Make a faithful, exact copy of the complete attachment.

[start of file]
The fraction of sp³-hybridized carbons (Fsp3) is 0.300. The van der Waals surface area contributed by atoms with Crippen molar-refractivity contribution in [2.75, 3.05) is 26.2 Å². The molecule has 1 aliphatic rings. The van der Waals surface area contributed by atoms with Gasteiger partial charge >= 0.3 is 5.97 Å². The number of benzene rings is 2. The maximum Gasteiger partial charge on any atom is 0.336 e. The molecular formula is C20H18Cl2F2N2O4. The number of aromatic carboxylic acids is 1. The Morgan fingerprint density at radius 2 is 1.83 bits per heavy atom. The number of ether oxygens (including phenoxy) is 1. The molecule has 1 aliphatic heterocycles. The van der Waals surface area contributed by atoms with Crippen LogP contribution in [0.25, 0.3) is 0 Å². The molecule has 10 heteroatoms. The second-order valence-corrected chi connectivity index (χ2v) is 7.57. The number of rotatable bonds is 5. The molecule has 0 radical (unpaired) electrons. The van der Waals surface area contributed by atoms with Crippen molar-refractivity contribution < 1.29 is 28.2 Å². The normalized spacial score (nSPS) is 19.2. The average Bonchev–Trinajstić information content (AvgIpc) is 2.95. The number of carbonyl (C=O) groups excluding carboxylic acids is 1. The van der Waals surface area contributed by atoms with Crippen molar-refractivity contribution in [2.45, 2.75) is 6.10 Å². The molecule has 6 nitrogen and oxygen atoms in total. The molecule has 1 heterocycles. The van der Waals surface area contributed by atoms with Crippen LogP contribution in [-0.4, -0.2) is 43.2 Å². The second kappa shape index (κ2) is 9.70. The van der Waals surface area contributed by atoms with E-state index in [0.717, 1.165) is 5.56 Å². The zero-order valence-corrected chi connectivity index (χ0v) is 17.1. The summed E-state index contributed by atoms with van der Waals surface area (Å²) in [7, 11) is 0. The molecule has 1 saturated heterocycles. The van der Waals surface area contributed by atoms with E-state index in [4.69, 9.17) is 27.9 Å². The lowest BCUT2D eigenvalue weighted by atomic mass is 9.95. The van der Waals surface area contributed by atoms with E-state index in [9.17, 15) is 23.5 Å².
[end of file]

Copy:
The fraction of sp³-hybridized carbons (Fsp3) is 0.300. The van der Waals surface area contributed by atoms with Crippen molar-refractivity contribution in [2.75, 3.05) is 26.2 Å². The molecule has 1 aliphatic rings. The van der Waals surface area contributed by atoms with Gasteiger partial charge >= 0.3 is 5.97 Å². The number of benzene rings is 2. The maximum Gasteiger partial charge on any atom is 0.336 e. The molecular formula is C20H18Cl2F2N2O4. The number of aromatic carboxylic acids is 1. The Morgan fingerprint density at radius 2 is 1.83 bits per heavy atom. The number of ether oxygens (including phenoxy) is 1. The molecule has 1 aliphatic heterocycles. The van der Waals surface area contributed by atoms with Crippen LogP contribution in [0.25, 0.3) is 0 Å². The molecule has 10 heteroatoms. The second-order valence-corrected chi connectivity index (χ2v) is 7.57. The number of rotatable bonds is 5. The molecule has 0 radical (unpaired) electrons. The van der Waals surface area contributed by atoms with Crippen molar-refractivity contribution < 1.29 is 28.2 Å². The normalized spacial score (nSPS) is 19.2. The average Bonchev–Trinajstić information content (AvgIpc) is 2.95. The number of carbonyl (C=O) groups excluding carboxylic acids is 1. The van der Waals surface area contributed by atoms with Crippen molar-refractivity contribution in [2.45, 2.75) is 6.10 Å². The molecule has 6 nitrogen and oxygen atoms in total. The molecule has 1 heterocycles. The van der Waals surface area contributed by atoms with Crippen LogP contribution in [-0.4, -0.2) is 43.2 Å². The second kappa shape index (κ2) is 9.70. The van der Waals surface area contributed by atoms with E-state index in [0.717, 1.165) is 5.56 Å². The zero-order valence-corrected chi connectivity index (χ0v) is 17.1. The summed E-state index contributed by atoms with van der Waals surface area (Å²) in [7, 11) is 0. The molecule has 1 saturated heterocycles. The van der Waals surface area contributed by atoms with E-state index in [4.69, 9.17) is 27.9 Å². The lowest BCUT2D eigenvalue weighted by atomic mass is 9.95. The van der Waals surface area contributed by atoms with E-state index in [9.17, 15) is 23.5 Å².